The Conference of International Book Fair Directors is an unofficial and loose confederation of friends who oversee the world’s largest international book fairs. While our biannual meetings traditionally center around industry issues, this year, like everyone else in the book business, our activities have been disrupted by the coronavirus pandemic and our efforts are being directed to how we can best serve the book industry now and in the future.

Except for the Brussels Book Fair, which was held in early March, all the major international spring book fairs were either canceled or postponed (Bologna Children’s Book Fair is taking place this week with digital exhibitions, webinars, conferences, and virtual rights sales). The Seoul Book Fair, original scheduled from June 24-28, has been postponed. The directors are working on a new virtual platform for a “mixed reality event” but no new date has been announced. The fair in Beijing, set for August 26-30, will take place as planned.

In a recent Bookseller article, agent Peter Cox of Redhammer Management, stated that “the Corona virus might be the death knell of the physical book fair.” He went on to say that for years it hasn’t been necessary to “do the face-to-face.” Nothing could be further from the truth. Robert Gottlieb, chairman of the Trident Media Group, countered by saying that “the fair plays a central role in the rights business for us from hand selling to personal relationships, which we value and depend on when managing our clients careers.”

I would add that book fairs are especially valuable for the buying and selling of rights in the international arena—across all continents. Further, many of our fairs are public events—Guadalajara, for example, has 820,000 visitors and Buenos Aires well over a million—and play an instrumental role in getting books to readers in countries, like Mexico and Colombia, with a dismal bookselling infrastructure. Further, the Latin American book fairs are the venues for librarians and Spanish-language distributors to purchase books for the nearly 60 million Latinos who live in the U.S. and frequent American libraries to read books to strengthen their reading skills and read their favorite Latin American authors.

So that brings us to the traditional fall international book fairs set for Goteborg, Frankfurt, Sharjah, and Guadalajara. As of this writing, all the fairs are scheduled to go on, perhaps in a less than traditional way. Goteborg is considering two options, with or without exhibitors, which will still focus on its strong seminar and writers program, and a reduced Scandinavian rights business. Frankfurt, the pre-eminent rights fair in the world, is planning a number of changes, but says it will definitely be held in October. Sharjah, with its unique translation grants, has yet to announce plans for its early November fair. And Guadalajara, with Sharjah and Arabic Culture as Guest of Honor, has offered exhibitors flexible payment plans, while it continues to monitor world developments that might affect its role as the premier Spanish-language book fair.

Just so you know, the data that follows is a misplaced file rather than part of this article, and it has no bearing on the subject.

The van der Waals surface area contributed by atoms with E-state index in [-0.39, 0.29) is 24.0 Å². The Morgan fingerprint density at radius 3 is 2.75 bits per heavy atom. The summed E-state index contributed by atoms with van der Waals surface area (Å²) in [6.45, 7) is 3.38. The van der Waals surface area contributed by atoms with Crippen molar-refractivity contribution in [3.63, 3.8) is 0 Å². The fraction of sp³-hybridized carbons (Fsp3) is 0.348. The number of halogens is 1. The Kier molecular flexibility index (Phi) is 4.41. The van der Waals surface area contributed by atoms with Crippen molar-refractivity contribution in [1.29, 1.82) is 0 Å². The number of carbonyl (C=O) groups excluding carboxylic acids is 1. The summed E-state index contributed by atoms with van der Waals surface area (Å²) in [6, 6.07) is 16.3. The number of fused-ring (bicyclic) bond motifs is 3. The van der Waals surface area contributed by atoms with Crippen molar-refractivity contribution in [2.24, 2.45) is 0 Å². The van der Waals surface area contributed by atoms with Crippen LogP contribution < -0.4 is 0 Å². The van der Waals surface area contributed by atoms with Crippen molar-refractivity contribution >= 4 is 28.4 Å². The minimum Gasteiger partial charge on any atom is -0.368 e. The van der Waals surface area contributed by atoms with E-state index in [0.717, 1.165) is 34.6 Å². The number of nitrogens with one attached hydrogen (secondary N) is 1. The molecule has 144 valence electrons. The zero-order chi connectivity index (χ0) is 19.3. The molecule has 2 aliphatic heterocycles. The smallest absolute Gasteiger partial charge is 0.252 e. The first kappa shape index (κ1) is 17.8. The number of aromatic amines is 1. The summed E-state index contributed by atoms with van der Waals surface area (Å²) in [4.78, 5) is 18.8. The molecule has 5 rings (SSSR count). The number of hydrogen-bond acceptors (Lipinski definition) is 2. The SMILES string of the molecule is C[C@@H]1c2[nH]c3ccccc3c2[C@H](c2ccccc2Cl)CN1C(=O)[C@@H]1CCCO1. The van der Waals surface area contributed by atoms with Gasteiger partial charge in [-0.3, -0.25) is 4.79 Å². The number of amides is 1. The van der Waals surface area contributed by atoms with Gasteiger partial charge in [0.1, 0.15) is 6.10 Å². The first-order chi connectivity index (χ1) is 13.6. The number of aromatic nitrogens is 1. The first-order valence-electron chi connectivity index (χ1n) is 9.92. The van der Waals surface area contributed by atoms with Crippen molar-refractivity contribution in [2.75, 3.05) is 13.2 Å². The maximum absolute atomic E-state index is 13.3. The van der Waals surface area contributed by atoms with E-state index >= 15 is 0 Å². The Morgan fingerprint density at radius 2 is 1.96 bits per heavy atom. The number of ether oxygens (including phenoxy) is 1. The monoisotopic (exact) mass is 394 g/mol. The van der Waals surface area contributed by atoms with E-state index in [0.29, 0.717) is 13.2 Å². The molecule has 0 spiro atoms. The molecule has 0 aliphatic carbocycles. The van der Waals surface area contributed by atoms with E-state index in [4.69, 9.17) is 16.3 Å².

So many unknowns are challenging the fall book fairs. Will borders be open? How difficult will it be to get visas? What will airline travel be like? How will audiences respond to the restriction of ticket sales and entrances? Can events traditionally held in fairgrounds be moved to venues scattered around the city? Will hotels accommodate and maintain social distance for thousands of trade show visitors?

International book fairs are crucial to the book chain. Though business can be carried out virtually, there is no substitute for like-minded people coming together under one roof. The seemingly electric energy generated can catapult one title or one author around the world in a variety of platforms. Book fairs will continue to be a welcoming environment for the exchange of ideas, for the presentation of new books and new authors, for the introduction of new literature via Guest of Honors programs and for, yes, the making and the renewal of friendships, which in time forge business partnerships.

This year, book fairs may have to transform to virtual and socially distanced platforms that reflect the realities of a vicious virus. But their directors are working to find solutions to keep expanding what has taken centuries to create: a kinetic venue for everyone involved in the book chain. The end goal is to continue to bring books and knowledge—creative storytelling—to audiences all over the world.

David Unger is the secretary of the Conference of International Book Fair Directors and the U.S. rep of the Guadalajara International Book Fair.